The Norwegian Child Welfare Service is subject to harsh criticism from several actors, and mass media regularly present descriptions of what is alleged to be erroneous and illegitimate interventions. This situation is not limited to Norway - in all western countries the institutions that safeguard children's rights are criticized. Central to the rationale for child welfare interventions is the principle of the best interests of the child, a principle recognized by almost all states. Nevertheless, the principle is controversial and can often conflict with other considerations. We currently see this in European societies where an important issue is how states can protect and take responsibility for the large influx of migrant children. What does the general population think about the child welfare system's responsibility and how to deal with children from other cultures? In this project, we examine the population's values in different countries and their interpretations of the child's best, as well as how the courts legitimize child welfare intervention. One of the interventions that is studied in the project is adoptions from care. Among the preliminary findings is that there is only limited accountability for adoption proceedings in eight European jurisdictions. However, the Norwegian population seems to be positive to adoption as a measure in child welfare. Findings from the project have been published in scientific journals and books, as well as through outreach activities and in the media.
In this project period, ACCEPTABILITY has organized several project meetings and one digital seminar with participation from internal and external project members. The digital seminar held in February 2021 included six drafts of academic articles on the principle of the child's best interest. One of the articles presented, "Adoption in the Best Interest of the Child? Justifying Decisions on Adoption from Care in the Norwegian Supreme Court", is now published. Other articles presented at the seminar included research on children expressing their views in child protection casework, whether appeals make any difference when there are disagreements in family reunification cases, and on expert evidence in care order justifications. The seminar closed with a discussion on what is an acceptable decision.
The project published a book in 2021 titled "Adoption from Care". The book explores how children's rights are practiced and weighed against birth and adoptive parents' rights and examines how governments and professionals balance rights when it is decided that children cannot return to parental care. From different socio-political and legal contexts in Europe and the United States, it provides an in-depth analysis of concepts of family, contact, the child's best-interest principle and human rights when children are adopted from care.
PhD candidate on ACCEPTABILITY, Hege Stein Helland, submitted her dissertation titled "Discretion and the Demand for Reasons: Justifications for the Child's Best Interests in Decisions on Adoption from Care in England and Norway" during the summer of 2021. The dissertation asks how judicial and professional decision-makers justify what is considered to be the child's best-interest in adoption from care cases.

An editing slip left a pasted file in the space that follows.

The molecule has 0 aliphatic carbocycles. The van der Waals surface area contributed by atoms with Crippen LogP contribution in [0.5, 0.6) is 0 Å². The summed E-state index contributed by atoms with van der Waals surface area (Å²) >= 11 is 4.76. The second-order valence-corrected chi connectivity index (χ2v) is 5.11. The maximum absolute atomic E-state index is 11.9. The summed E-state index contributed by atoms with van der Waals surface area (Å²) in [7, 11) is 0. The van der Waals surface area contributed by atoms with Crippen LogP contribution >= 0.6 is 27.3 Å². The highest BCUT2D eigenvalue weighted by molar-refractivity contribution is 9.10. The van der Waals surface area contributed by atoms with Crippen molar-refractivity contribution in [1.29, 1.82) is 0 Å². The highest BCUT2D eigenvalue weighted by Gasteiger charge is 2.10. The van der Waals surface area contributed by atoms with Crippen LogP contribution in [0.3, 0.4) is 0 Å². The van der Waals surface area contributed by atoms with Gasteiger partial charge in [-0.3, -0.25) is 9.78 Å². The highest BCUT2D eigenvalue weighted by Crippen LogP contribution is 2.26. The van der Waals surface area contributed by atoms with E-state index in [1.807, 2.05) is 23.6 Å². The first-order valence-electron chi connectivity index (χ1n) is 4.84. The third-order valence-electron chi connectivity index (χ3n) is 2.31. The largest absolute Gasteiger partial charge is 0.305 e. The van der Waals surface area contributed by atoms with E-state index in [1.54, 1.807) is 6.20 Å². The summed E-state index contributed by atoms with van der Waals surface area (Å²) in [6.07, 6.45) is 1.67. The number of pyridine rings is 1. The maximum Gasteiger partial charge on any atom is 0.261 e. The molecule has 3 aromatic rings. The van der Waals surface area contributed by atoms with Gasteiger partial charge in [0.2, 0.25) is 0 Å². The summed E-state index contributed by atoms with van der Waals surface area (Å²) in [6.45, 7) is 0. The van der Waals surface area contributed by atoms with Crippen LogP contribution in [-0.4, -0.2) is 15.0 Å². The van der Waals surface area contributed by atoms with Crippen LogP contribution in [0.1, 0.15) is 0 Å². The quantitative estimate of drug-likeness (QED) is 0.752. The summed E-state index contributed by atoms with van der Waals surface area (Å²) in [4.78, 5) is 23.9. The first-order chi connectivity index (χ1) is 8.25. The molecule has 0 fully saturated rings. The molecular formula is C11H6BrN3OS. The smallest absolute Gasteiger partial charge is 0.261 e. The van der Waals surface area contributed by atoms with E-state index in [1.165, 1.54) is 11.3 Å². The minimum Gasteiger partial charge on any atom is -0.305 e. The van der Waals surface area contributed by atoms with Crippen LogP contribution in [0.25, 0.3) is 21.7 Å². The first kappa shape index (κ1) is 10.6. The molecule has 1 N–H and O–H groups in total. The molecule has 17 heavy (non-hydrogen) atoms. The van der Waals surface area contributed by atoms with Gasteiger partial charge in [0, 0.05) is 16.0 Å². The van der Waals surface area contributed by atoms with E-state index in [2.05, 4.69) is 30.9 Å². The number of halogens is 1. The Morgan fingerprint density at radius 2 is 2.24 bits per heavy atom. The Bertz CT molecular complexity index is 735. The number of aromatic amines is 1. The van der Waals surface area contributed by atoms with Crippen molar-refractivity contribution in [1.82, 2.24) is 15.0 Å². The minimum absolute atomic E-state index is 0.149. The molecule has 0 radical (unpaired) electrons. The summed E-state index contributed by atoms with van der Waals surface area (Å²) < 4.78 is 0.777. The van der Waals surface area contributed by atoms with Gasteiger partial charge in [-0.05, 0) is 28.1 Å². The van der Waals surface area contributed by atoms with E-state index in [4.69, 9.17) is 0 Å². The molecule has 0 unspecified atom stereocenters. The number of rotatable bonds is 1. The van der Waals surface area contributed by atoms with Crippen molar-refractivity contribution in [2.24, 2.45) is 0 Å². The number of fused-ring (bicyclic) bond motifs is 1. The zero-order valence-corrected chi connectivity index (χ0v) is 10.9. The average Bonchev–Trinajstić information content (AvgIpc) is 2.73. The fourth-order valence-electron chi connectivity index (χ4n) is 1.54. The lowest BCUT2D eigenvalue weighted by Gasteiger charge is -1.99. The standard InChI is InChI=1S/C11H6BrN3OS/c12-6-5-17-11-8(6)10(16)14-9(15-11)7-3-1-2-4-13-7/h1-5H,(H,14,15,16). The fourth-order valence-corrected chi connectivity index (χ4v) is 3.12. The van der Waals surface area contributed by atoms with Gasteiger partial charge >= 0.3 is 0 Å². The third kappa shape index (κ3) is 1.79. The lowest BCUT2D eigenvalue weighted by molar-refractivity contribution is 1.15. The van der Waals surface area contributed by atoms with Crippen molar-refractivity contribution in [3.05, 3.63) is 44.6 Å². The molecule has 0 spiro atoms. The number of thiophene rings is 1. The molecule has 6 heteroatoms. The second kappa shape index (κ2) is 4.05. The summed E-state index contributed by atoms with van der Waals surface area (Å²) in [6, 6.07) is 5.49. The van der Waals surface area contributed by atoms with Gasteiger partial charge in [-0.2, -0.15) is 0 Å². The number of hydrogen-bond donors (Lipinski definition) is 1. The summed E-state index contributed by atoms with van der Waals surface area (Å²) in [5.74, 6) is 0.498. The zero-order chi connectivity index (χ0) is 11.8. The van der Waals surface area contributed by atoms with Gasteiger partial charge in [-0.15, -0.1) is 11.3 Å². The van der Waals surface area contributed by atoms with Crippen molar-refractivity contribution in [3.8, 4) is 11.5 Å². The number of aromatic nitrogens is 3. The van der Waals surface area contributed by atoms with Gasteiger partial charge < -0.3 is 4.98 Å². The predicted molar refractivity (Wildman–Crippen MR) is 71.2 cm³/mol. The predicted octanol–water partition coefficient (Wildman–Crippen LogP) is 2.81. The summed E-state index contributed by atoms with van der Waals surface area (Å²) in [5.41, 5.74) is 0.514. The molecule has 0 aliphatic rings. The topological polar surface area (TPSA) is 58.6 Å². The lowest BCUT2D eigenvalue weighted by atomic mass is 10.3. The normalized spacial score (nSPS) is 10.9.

Project members also participated at international academic conferences such as the Bergen Exchanges (August 2021) and EuSARF (September 2021).
This project examines the population´s values and interpretations of the child´s best interests principle within different societies, as well at the courts justifications of their best interests judgments. The principle of the child´s best interests is recognized by all states, but it is a principle that is controversial and contested within and between welfare states. This becomes evident through the media's comprehensive and daily, coverage of cases involving migrant children and their families seeking residence permit, and controversies around child protection interventions towards migrant families or minority families. For Norway, for example, there has been recurring criticism of the child protection system from other states in the recent years, and just recently with demonstrations worldwide against a child protection intervention, displaying a strong distrust in the system. There are social and political controversies within Europe and within states regarding how to protect and care for the large influx of migrant children.
This project has the potential to enhance our understanding of international differences regarding children´s status and their interests. It includes randomised surveys administered to the general population and thereby generates unique data on the causal mechanisms to explain differences in the perceptions of the child´s best interests. This project is the first comprehensive study on the justifications of decisions and judgements regarding the child´s best interests in child protection cases. As such, it enhances our understanding of the mechanisms of discretionary decision making, and it provides insight into the factors and values that are considered valid and legitimate within the legal-administrative sphere.